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Mozambique Prepares for Elections

Mozambique will be holding elections next week for the fourth time since the end of its civil war in 1994.

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VOA Southern Africa Correspondent Scott Bobb has been following the run-up to next Wednesday’s vote. VOA's Cecily Hilleary asked him who is running and what is at stake.

Hilleary: So, who are the chief contenders and what are their platforms?

Bobb: The incumbent, Armando Guebuzo of FRELIMO (The Liberation Front of Mozambique), is running for a second term. He is being opposed by Alfonso Dhlakama of the RENAMO Opposition Party [Mozambican National Resistance], who has run four times for president and lost by wide margins every time.

This year, there’s a third party that’s made some inroads, and that is the Mozambican Democratic Movement, headed by Daviz Simango, the mayor of the second city, Beira. He actually broke away from RENAMO to form this party, and so really, FRELIMO is heavily favored, and what a lot of people are watching for is to see who comes in second.

Hilleary: Are analysts predicting any surprises?

Bobb: At the provincial level, the opposition there could take some provincial assemblies, and this time around the provincial assemblies are to choose the governors of the provinces, whereas before they were appointed. This could also bring some changes at the local level.

The government is campaigning on continuity and greater delivery of its programs and the opposition, of course,is campaigning for change.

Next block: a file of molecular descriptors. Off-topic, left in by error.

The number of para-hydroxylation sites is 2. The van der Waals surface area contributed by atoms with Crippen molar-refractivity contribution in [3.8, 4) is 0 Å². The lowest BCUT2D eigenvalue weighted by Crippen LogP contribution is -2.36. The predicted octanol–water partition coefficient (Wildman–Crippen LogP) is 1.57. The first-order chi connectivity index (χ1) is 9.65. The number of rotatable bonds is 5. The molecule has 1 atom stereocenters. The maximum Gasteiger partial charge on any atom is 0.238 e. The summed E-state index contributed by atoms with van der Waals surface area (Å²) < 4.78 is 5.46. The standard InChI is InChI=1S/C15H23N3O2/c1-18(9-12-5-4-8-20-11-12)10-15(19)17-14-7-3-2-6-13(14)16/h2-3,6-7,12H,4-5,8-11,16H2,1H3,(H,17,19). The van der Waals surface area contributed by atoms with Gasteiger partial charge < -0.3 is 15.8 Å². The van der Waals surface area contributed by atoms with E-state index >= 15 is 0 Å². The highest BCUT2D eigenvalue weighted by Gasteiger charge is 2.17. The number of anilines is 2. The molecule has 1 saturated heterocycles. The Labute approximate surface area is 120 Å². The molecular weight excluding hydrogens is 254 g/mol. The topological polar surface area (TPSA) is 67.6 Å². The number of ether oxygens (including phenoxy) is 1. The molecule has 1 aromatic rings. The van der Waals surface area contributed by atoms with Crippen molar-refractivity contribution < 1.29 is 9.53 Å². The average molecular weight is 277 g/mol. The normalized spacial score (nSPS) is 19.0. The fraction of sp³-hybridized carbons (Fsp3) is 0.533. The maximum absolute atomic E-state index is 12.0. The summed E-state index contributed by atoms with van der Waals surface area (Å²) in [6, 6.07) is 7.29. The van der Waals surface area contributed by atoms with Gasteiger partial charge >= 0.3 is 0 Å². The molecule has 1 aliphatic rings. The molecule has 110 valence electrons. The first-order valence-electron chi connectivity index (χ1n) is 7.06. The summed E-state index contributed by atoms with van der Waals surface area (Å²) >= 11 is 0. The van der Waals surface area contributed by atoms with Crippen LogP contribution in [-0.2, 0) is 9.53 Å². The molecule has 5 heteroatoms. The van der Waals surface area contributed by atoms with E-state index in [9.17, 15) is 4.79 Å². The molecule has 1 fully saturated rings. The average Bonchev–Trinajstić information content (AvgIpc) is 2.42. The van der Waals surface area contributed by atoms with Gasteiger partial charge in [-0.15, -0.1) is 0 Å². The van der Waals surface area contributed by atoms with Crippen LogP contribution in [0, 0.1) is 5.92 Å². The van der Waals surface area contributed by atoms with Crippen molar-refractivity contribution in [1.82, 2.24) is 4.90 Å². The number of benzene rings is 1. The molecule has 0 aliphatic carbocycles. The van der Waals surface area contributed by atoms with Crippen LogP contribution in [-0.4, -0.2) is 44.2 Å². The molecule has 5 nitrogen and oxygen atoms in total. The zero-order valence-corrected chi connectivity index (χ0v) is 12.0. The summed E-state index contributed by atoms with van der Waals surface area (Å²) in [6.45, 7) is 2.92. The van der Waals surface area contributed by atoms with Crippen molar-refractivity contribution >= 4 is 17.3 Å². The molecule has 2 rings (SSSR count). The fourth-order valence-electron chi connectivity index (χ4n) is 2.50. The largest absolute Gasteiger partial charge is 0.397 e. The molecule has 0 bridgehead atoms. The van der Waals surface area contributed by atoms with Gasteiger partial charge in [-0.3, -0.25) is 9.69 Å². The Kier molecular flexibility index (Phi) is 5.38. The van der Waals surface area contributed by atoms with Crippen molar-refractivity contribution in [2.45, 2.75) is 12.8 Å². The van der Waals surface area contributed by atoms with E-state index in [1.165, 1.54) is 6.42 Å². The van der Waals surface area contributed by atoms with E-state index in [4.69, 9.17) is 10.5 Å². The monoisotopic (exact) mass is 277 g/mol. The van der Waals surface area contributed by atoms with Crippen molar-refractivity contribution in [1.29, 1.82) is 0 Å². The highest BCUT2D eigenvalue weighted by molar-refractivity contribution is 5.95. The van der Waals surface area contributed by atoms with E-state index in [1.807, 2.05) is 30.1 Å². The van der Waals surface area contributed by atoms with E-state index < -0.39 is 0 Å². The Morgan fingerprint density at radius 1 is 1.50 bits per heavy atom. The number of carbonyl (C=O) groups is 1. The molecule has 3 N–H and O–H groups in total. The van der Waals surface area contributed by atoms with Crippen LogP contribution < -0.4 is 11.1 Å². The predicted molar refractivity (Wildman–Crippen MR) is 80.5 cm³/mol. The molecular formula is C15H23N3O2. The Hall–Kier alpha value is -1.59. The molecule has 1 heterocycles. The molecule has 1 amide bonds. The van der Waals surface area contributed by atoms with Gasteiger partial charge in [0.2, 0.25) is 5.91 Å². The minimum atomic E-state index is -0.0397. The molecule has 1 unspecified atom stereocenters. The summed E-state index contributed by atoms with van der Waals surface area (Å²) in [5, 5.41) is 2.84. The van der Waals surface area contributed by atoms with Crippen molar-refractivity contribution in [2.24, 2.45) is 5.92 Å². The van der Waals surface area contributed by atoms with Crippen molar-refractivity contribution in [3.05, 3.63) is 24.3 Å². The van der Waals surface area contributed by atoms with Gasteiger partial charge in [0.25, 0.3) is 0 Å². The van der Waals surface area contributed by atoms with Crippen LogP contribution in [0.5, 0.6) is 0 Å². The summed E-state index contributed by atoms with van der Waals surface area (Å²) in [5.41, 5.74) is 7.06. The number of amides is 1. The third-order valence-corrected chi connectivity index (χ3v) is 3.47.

Hilleary: Then it’s not much of a horse race, is it? Well, that’s what it looks like at the moment. People are watching to see how well the opposition parties do and how well they do against each other because Daviz Simango is a young new face and has attracted a lot of attention. He’s done well in Beira and is popular because of that. So we’ll see. In terms of continuity, this does not look like an election that will bring a great deal of change, at least at the top level of political leadership.

Hilleary: The Southern African Development Community [SADC] is calling for peaceful elections and sending observers. How is it looking—are tensions high?

Bobb: There has been some sporadic, intermittent violence associated with the campaign, but certainly not overwhelming. There’s also some speculation that there’s some voter apathy, because this is a sort of [easy victory] for the FRELIMO Party, which has dominated politics since winning the civil war that followed independence. There have also been charges of rigging and irregularities. Some of these have been dealt with and some have not, to the satisfaction, at least, of the opposition. So I expect there will be some controversy over some of the results. But overall, there doesn’t seem to be an atmosphere of violence widespread.